"Heart failure was once a condition that was diagnosed in later stages, but we're now focused on early detection and prevention in addition to comprehensive guideline-directed treatments for those with the established diagnosis," said James L. Januzzi Jr, MD, FACC, co-chair of the ACC SGLT2i Heart Failure Education program and a member of the ACC Board of Trustees. "Treatments have dramatically evolved in the past few years, and it can take time for those treatments to make their way to daily practice. By educating clinicians on the guideline-directed benefits of SGLT2 inhibitors to keep HF patients healthier and out of the hospital, we're transforming cardiovascular care and improving heart health for a broader population of people than ever."
The 2022 AHA/ACC/HFSA Guideline for the Management of Heart Failure recommends SGLT2is as one of four medication classes for heart failure, including specifically for patients with type 2 diabetes and either established cardiovascular disease or at high cardiovascular risk, to prevent hospitalizations for heart failure.
"SGLT2 inhibitors are the latest addition to heart failure guideline-directed medical therapy and are recommended independent of diabetes status," said Jeff Emmick, MD, PhD, vice president, Product Development, Lilly. "The educational content in the ACC's new curriculum will help address some of the challenges in today's heart failure landscape, thereby offering the opportunity to provide better care and improve the lives of people who have heart failure."
CMP: Closing Out 2022; Get Ready For 2023
Two Performance Assessment Windows remain for 2022 as part of the Collaborative Maintenance Pathway (CMP). The second and final window for Interventional, Electrophysiology and Heart Failure, delivered through CathSAP, EP SAP and HF SAP, is scheduled for Nov. 12 to 20, while the second and final window for cardiovascular disease delivered through ACCSAP will take place Dec. 3 to 11.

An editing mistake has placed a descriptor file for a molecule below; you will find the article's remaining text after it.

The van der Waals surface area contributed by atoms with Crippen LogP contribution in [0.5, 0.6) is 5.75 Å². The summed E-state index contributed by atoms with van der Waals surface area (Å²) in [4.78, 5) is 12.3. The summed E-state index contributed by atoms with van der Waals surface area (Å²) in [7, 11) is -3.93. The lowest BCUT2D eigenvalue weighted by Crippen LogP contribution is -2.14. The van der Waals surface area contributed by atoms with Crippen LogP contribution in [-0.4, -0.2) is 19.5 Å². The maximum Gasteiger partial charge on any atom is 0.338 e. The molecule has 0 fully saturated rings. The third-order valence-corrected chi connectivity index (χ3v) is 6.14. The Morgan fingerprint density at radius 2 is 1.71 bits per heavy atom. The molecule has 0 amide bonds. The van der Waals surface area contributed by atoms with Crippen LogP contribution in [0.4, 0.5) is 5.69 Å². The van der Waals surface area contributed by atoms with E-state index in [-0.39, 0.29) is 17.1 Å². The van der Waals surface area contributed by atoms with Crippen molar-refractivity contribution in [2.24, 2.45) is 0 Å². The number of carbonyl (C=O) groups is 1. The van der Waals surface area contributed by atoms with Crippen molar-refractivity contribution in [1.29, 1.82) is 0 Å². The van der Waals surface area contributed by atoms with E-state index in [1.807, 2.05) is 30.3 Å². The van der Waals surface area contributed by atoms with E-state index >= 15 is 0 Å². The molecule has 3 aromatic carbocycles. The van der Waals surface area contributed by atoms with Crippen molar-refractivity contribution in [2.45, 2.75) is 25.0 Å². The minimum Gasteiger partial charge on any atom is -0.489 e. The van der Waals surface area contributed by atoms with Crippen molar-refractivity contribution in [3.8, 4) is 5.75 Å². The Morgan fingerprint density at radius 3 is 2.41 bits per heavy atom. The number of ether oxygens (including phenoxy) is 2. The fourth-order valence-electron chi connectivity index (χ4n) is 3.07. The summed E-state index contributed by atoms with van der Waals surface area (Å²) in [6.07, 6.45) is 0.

Planning for 2023 is already underway, with clinicians able to enroll at any point, starting now. The CMP is an alternative Maintenance of Certification (MOC) assessment option that allows clinicians to stay 100% certified by focusing on just 20% of the field each year. Over a span of five years, the entire knowledge base is covered and participants have access to all the comprehensive educational material, annual updates and CME/MOC credit needed.
BOG Continues to Make "HERstory"
Congratulations to Himabindu Vidula, MD, MS, FACC, on being named incoming chair-elect of the ACC's Board of Governors. Vidula, who is the current ACC governor for New York (Upstate) will assume her role in March 2023 following ACC.23/WCC in New Orleans. She will serve as BOG Chair from 2024 to 2025, following Nicole L. Lohr, MD, PhD, FACC.
Vidula is the medical director of heart transplantation at the University of Rochester Medical Center, where she is associate professor of medicine in the Advanced Heart Failure Program. She is also the founder and cardiovascular director of the Comprehensive Sarcoidosis and Amyloidosis Programs. Vidula's research interests are related to telehealth and remote monitoring in patients with left ventricular assist devices.
She received her medical degree from Northwestern University and completed her residency, cardiovascular disease and advanced heart failure fellowships at Northwestern University. She is board certified in Internal Medicine, Cardiovascular Disease and Advanced Heart Failure and Transplantation.
Vidula joins the growing number of women leading the College's BOG. Current Chair Malissa J. Wood MD, FACC, will make BOG history this coming March as the first woman chair to pass the torch to another woman (Lohr).
Click here to read the recent Cardiology feature on women in the BOG.
Keywords: ACC Publications, Cardiology Magazine, Cultural Diversity, Health Equity, Gender Equity, Social Inclusion, ACC International, Heart Failure, Acute Coronary Syndrome, Secondary Prevention, Metabolic Syndrome